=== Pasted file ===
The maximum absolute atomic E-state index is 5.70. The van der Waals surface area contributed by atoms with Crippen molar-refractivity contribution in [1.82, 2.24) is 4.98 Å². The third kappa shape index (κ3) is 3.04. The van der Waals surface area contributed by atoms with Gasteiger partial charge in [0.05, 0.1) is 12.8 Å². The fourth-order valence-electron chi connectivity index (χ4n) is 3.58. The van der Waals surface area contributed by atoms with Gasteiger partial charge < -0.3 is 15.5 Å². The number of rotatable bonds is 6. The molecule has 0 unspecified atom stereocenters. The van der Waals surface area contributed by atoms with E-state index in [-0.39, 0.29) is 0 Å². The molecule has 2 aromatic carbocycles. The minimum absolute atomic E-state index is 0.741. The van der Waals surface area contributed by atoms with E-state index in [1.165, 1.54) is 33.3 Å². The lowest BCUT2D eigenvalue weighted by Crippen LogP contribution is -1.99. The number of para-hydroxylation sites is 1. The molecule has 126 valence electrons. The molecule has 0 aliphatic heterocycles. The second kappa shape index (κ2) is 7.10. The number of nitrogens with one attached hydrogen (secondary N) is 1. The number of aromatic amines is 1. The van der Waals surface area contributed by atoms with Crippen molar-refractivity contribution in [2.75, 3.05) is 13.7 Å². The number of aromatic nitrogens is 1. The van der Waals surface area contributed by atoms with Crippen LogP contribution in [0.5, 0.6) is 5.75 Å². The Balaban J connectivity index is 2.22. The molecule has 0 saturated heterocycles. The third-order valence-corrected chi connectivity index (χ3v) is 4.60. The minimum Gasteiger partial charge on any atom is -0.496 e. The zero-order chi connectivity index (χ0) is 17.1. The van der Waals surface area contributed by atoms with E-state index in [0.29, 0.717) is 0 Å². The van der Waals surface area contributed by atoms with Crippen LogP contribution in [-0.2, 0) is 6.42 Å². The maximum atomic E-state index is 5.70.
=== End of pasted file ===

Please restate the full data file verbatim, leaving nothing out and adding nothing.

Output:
The maximum absolute atomic E-state index is 5.70. The van der Waals surface area contributed by atoms with Crippen molar-refractivity contribution in [1.82, 2.24) is 4.98 Å². The third kappa shape index (κ3) is 3.04. The van der Waals surface area contributed by atoms with Gasteiger partial charge in [0.05, 0.1) is 12.8 Å². The fourth-order valence-electron chi connectivity index (χ4n) is 3.58. The van der Waals surface area contributed by atoms with Gasteiger partial charge < -0.3 is 15.5 Å². The number of rotatable bonds is 6. The molecule has 0 unspecified atom stereocenters. The van der Waals surface area contributed by atoms with E-state index in [-0.39, 0.29) is 0 Å². The molecule has 2 aromatic carbocycles. The minimum absolute atomic E-state index is 0.741. The van der Waals surface area contributed by atoms with E-state index in [1.165, 1.54) is 33.3 Å². The lowest BCUT2D eigenvalue weighted by Crippen LogP contribution is -1.99. The number of para-hydroxylation sites is 1. The molecule has 126 valence electrons. The molecule has 0 aliphatic heterocycles. The second kappa shape index (κ2) is 7.10. The number of nitrogens with one attached hydrogen (secondary N) is 1. The number of aromatic amines is 1. The van der Waals surface area contributed by atoms with Crippen molar-refractivity contribution in [2.75, 3.05) is 13.7 Å². The number of aromatic nitrogens is 1. The van der Waals surface area contributed by atoms with Crippen LogP contribution in [0.5, 0.6) is 5.75 Å². The Balaban J connectivity index is 2.22. The molecule has 0 saturated heterocycles. The third-order valence-corrected chi connectivity index (χ3v) is 4.60. The minimum Gasteiger partial charge on any atom is -0.496 e. The zero-order chi connectivity index (χ0) is 17.1. The van der Waals surface area contributed by atoms with E-state index in [0.29, 0.717) is 0 Å². The van der Waals surface area contributed by atoms with Crippen LogP contribution in [-0.2, 0) is 6.42 Å². The maximum atomic E-state index is 5.70.